1. Drawing from jurisprudence in the federal public sector, the definition of personal information must be given a broad and expansive interpretation (Dagg v. Canada (Minister of Finance), [1997] 2 S.C.R., dissenting, 403 at para 68; Canada (Information Commissioner) v. Canada (Transportation Accident Investigation and Safety Board), 2006 FCA 157; Canada (Information Commissioner) v. Canada (Commissioner of the Royal Canadian Mounted Police), [2003] 1 S.C.R. 66, 2003 SCC 8, at para 23).
  2. Personal information is information “about” an identifiable individual. “About” means that the information is not just the subject of something but also relates to or concerns the subject (Canada (Information Commissioner) v. Canada (Transportation Accident Investigation and Safety Board), 2006 FCA 157).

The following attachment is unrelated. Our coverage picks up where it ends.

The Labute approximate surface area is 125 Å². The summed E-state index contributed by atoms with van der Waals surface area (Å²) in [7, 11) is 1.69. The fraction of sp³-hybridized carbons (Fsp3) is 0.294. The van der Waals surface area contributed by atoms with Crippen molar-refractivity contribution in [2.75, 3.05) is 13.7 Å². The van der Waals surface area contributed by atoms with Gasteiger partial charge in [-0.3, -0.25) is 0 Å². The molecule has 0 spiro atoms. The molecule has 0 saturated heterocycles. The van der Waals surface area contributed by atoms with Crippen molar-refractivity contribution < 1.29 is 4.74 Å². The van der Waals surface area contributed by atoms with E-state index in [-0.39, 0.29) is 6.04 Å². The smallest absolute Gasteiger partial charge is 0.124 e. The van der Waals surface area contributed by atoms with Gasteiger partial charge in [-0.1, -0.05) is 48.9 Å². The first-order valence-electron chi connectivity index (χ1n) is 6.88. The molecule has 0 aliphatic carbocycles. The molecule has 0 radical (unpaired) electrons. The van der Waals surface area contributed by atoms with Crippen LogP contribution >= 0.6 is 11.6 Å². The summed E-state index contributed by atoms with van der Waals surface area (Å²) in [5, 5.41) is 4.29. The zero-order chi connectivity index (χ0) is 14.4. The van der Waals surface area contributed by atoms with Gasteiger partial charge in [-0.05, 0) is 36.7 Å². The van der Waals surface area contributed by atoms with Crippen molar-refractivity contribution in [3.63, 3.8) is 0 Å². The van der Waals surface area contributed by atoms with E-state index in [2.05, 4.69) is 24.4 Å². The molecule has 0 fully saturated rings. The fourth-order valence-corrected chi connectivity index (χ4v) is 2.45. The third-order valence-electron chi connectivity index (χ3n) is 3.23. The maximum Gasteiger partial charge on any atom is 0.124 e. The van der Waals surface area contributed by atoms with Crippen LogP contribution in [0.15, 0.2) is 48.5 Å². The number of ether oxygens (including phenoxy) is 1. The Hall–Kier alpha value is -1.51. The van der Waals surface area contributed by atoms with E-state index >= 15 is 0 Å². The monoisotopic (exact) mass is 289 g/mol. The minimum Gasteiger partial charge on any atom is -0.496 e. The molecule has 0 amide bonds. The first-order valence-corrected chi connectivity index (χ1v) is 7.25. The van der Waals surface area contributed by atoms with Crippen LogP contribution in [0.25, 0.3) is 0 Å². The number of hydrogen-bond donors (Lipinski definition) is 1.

3. Information will be about an “identifiable individual” where there is a serious possibility that an individual could be identified through the use of that information, alone or in combination with other information (Gordon v. Canada (Health), 2008 FC 258 (CanLII).1 Information need not be recorded for it to constitute personal information. It is sufficient that the information be about an identifiable individual even if the information is not in a recorded form, such as oral conversations, biological samples and real time video surveillance. While the absence of a recording may go to the issue of collection, it does not change the fact that the information is personal information (Morgan v. Alta Flights Inc. (2006) FCA 121, affirming (2005) FC 421).
  4. The same information can be personal to more than one individual, where, for example, it contains the views of one individual about another individual, or where the same information reveals something about two identifiable individuals (Wyndowe v. Rousseau, 2008 FCA 39 (CanLII)).